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Hey all!

 

I’m brand new here with my first step into the concertina family! I stumbled across this little bandoneon at a music store in my town, and couldn’t pass it up, despite obvious aesthetic and mechanical issues. I am now trying to learn as much about this instrument as I can! The system is very similar, if not the same as a Kusserow bandoneon, and the instrument seems to have been made in the early 1930s for export to Argentina, as the inside of the right hand side bears the markings of a musical instrument dealer in Santa Fe, a bit up the river from Buenos Aires. I found a virtually identical instrument that sold on reverb a while back but the seller didn’t seem to really know what they were talking about, as they billed a C.B. Arnold instrument as being made by Alfred Arnold himself. Also, upon looking at information I can find on the web, most sources would have you believe that the only bandoneons you’ll find in Argentina are 142s or variants of that particular system. Anyhow, just my little quarantine project, and I figured I would share and see if anybody else knows more about these (or can potentially correct my current notions)! CB Arnold 82 button chromatic bandoneon. I was gonna link pictures but I cannot figure out how.

 

Thanks!

 

-William

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I've seen CB Arnolds listed on Argentinian versions of sales sites.  If it's Kusserow-like, the right hand will have the notes ascending in 1/2 tones down the rows starting at the upper button, (without added notes).  Otherwise, there were some early attempts a Peguri fingering which is more like a C-system accordion.

 

Don't let that statement make you think that I know what I'm talking about.  I have a few unisonoric bandoneons and Karl Oriwohl's self published book to guide me.

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Oh gosh yes indeed! Wish I had known about the book. What I really wonder is how many non-Rheinische bandoneons ended up in South America, and who are playing them. I see lots of info on bandoneon relating to tango and Piazzolla and the 142 boxes, but I wonder if there’s more info about the less desirable ones. As far as my instrument, I really like the layout for the right hand, but the left hand feels extremely clumsy for anything but chording.

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This is the instrument as I acquired it, but I did intend to post pics. One button missing on the right hand and scratches everywhere, but I’m a sucker for anything with a bellows and I do plan on getting as much of it repaired as I can once that becomes viable again.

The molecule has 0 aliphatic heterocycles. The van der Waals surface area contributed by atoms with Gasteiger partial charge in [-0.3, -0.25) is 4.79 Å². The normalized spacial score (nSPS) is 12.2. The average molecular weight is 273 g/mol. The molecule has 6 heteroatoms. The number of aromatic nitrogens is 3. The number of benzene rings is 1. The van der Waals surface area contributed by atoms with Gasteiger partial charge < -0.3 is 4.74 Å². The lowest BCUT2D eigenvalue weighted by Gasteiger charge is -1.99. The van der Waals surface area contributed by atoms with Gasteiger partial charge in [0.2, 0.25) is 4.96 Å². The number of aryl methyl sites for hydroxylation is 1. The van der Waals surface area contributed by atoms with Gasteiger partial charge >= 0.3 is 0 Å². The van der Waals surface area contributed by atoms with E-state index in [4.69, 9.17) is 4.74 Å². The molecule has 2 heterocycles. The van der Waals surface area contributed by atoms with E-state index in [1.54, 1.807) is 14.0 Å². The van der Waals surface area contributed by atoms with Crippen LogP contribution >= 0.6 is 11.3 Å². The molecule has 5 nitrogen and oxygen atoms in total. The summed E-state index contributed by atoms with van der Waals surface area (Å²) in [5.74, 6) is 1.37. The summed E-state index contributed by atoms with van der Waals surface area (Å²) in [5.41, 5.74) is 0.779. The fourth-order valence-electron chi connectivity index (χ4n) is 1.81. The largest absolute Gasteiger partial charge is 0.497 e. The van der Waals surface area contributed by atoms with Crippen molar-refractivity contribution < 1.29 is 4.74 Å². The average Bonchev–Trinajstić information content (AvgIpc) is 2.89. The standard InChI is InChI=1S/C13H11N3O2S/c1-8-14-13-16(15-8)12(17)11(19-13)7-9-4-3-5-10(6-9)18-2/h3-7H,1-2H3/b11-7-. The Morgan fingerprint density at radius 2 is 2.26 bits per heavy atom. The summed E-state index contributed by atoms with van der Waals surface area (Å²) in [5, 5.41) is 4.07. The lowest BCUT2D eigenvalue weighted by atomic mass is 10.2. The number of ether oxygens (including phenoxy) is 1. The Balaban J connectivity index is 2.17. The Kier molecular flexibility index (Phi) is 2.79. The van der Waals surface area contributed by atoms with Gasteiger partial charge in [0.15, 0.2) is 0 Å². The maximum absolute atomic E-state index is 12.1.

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Posted (edited)

William,

 

your bandoneon looks like an ELA to me. This could be verified by the serial number and production date inside. ELA has been sending CBArnolds (=Chromatic Bandoneon Arnold) at least from 1929 to South America, there is a reference on an italian webside. That means they produced them for a timespan of ten to fifteen years. My guess is they made some hundreds, certainly not more than a few thousands. They produced a book with it, the Metodo E.V. Favero".

Oriwohl claims that Alfred Arnold made CBArnold bandoneons and he should know, he learned to play unisonoric bandoneon from E. Kusserow in the thirties. But the one picture I found is definitely an ELA.

What we call a Kusserow bandoneon has been developed by different bandoneon-makers in the twenties. It is very similar to a CBArnold.

It was designed for playing melody with the right and cords with the left hand. It's main advantage is that you can play in all keyes by just moving your hand to a different position on the keyboard.

If you see photos of early players in Germany they often play the bandoneon "on the corner" which makes it easier to find a decent fingering for the left hand.

Oriwohl played a lot of classical music like Bach Toccatas on his bandoneon so it can be done.

 

Nils

Edited by nils
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Very interesting, as a bandoneon player I have been in visiting and playing in Argentina since years I never heard about this system there!  Could you please find this reference of an Italian website. If this CBArnokd was exported to Argentina it was probably not in Buenos Aires.

 I would guess it was meant to some German communities living in Argentina there are still some playing German concertinas there. Tango players very reluctant to play other systems most of them don't even know they exist.

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Mr. Manoury, have you gotten a chance to play many other chromatic systems like this? I find it’s a really interesting layout! Another oddity of mine (I assume a cheap fix by a previous owner) is the fact that the reeds seem to have only been tuned on the draw, which means attempting to play anything on the push sounds awful.

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